CAPO Slams Court Official's 'Favouritism' Letter

BANGKOK — The government has harshly criticised a top court official for lobbying the chief of the Royal Thai Police to grant a promotion to a policeman he knows personally.

The letter was written by the secretary general of the Administrative Court, Direkrit Jenkrongtham, and addressed to the Thai police chief, Pol.Gen. Adul Saengsingkaew. 

In the letter, Mr. Direkrit asked the police chief to consider promoting another police officer, Pol.Lt.Col. Chutharet Yingyongdamrongsakul, from deputy commander to the position of station commander.

According to Isra News, which published the letter online, Pol.Lt.Col. Chutharet is a friend of the nephew of Mr. Direkrit's boss, the chairman of the Supreme Administrative Court, Hassawut Withiwiriyakul. It is also understood that Pol.Lt.Col. Chutharet and Mr. Direkrit know each other personally.


The image of the letter has been widely shared on social media, attracting many comments that brand Mr. Direkrit's action as a typical case of the favouritism that plagues Thai bureaucracy. 

Mr. Direkrit defended the letter in an interview with Isra News, insisting that he has not violated any laws or bureaucratic regulations because his request was not made through an official channel.

In fact, Mr. Direkrit told Isra News that it is the media who is at risk of violating the law by publishing internal memos with the potential intention to defame or accuse an official like himself.

Mr. Direkrit added that it is important to have policemen who are close to court officials in high-ranking positions, for the sake of reliable security service. 

"The request for policemen we trust, such as those who are our relatives or used to work with us … to be in a position to provide security is perfectly reasonable," Mr. Direkrit said.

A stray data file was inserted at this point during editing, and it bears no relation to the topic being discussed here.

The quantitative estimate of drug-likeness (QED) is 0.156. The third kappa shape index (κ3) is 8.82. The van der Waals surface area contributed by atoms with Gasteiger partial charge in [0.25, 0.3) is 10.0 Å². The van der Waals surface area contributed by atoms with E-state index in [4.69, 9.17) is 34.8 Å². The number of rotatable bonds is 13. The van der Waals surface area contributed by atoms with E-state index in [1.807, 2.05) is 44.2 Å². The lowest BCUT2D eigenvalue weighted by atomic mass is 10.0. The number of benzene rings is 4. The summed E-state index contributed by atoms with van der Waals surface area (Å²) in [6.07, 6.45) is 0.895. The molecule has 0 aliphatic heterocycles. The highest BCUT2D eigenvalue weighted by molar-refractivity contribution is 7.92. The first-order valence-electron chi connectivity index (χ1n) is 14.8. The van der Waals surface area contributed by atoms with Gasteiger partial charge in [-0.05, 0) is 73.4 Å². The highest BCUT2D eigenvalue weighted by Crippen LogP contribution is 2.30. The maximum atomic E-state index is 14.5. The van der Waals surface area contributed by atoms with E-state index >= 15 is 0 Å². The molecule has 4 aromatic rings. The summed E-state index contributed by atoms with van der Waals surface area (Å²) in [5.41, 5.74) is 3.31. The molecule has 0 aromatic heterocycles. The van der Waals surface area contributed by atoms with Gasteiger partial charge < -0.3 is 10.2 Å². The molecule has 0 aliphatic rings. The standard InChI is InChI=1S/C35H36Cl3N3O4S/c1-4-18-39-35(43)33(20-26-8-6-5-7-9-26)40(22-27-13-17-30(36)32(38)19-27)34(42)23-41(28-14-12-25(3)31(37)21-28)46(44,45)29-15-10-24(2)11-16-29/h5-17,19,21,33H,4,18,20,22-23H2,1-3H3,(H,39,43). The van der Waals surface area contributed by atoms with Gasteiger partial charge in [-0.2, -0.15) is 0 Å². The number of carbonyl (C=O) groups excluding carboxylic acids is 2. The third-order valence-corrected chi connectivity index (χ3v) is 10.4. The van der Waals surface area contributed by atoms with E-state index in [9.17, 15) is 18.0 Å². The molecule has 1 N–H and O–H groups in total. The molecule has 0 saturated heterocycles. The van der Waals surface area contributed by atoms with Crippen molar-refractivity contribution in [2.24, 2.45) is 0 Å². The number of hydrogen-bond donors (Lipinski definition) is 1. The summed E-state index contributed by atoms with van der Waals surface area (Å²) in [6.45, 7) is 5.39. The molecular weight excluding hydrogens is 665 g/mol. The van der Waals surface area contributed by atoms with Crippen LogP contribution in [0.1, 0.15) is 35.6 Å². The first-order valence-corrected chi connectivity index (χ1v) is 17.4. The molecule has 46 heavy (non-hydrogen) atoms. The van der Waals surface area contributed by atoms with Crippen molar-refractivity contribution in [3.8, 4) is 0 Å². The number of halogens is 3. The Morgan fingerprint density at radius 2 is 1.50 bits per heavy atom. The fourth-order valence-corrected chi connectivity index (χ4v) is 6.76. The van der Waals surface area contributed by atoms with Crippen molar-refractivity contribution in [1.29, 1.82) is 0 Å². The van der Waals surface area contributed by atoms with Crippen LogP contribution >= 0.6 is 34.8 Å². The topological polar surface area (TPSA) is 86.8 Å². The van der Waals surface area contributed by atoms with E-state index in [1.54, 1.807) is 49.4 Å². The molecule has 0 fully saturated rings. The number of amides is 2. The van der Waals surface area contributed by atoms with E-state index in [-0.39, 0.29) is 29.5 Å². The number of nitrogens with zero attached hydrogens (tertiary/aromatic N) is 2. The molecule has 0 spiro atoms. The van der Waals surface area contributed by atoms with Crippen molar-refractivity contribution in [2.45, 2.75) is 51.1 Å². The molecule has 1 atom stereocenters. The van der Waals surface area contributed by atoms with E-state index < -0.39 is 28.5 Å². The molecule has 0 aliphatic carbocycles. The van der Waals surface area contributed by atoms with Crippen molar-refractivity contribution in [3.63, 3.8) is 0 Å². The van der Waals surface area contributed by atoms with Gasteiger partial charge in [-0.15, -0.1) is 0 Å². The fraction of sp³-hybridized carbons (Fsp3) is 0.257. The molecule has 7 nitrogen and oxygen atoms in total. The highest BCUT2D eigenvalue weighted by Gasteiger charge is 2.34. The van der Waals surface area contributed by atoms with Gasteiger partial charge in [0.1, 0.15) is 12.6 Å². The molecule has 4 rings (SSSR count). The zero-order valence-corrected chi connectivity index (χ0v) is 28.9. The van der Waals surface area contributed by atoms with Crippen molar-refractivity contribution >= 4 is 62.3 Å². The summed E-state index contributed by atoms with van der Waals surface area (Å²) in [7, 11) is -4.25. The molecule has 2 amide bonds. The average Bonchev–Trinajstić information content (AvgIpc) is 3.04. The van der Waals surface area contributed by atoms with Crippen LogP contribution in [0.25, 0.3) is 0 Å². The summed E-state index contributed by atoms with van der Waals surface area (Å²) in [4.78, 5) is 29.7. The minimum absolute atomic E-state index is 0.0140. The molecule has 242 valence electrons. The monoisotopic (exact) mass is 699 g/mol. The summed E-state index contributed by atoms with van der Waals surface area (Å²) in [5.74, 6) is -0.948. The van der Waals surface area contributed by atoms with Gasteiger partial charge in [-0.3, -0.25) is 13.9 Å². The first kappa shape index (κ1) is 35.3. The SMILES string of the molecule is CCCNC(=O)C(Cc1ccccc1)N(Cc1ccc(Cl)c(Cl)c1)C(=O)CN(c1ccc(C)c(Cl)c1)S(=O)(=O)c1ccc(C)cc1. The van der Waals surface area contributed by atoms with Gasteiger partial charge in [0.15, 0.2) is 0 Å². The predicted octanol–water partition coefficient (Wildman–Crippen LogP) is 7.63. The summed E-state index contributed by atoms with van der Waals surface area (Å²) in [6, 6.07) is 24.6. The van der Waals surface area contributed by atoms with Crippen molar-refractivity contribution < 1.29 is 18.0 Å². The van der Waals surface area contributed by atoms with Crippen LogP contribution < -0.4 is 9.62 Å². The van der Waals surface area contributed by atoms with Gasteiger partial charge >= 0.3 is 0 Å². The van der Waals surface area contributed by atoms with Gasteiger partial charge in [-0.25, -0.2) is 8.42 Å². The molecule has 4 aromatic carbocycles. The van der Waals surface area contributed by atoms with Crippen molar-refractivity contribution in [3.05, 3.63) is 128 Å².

"We need people we can trust in charge. We can't use just anyone. They may stab us in the back later on," Mr. Direk told Isra News. "This is not an interference or abuse of power."

He added, "As far as I know, many police officers do this on a regular basis. It's nothing illegal."

However, the Centre for Administration of Peace and Order (CAPO) has a different view. 

"It warrants the strongest terms of criticism and condemnation," said CAPO spokesperson Pol.Lt.Col Anchulee Theerawongpaisan. “It’s an act that violates the ethics decreed under the Constitution at the hands of one of the highest leaders in the judicial branch."

The CAPO spokesperson also raised concern that the incident may lead the public to question the impartiality of the courts, especially when the Constitutional Court will soon rule on the status of Prime Minister Yingluck Shinawatra following complaints that she unfairly removed a former head of the National Security Council.

"CAPO does not have the power to take any action in this case," Pol.Lt.Col Anchulee said. "But it is the task of  CAPO to solve conflicts in society. Therefore, we demand the two officials in the Administrative Court reconsider their action,” Pol.Lt.Col Anchulee said in reference to Mr. Direkti and his superior, chairman of the Supreme Administrative Court Mr. Hassawut.



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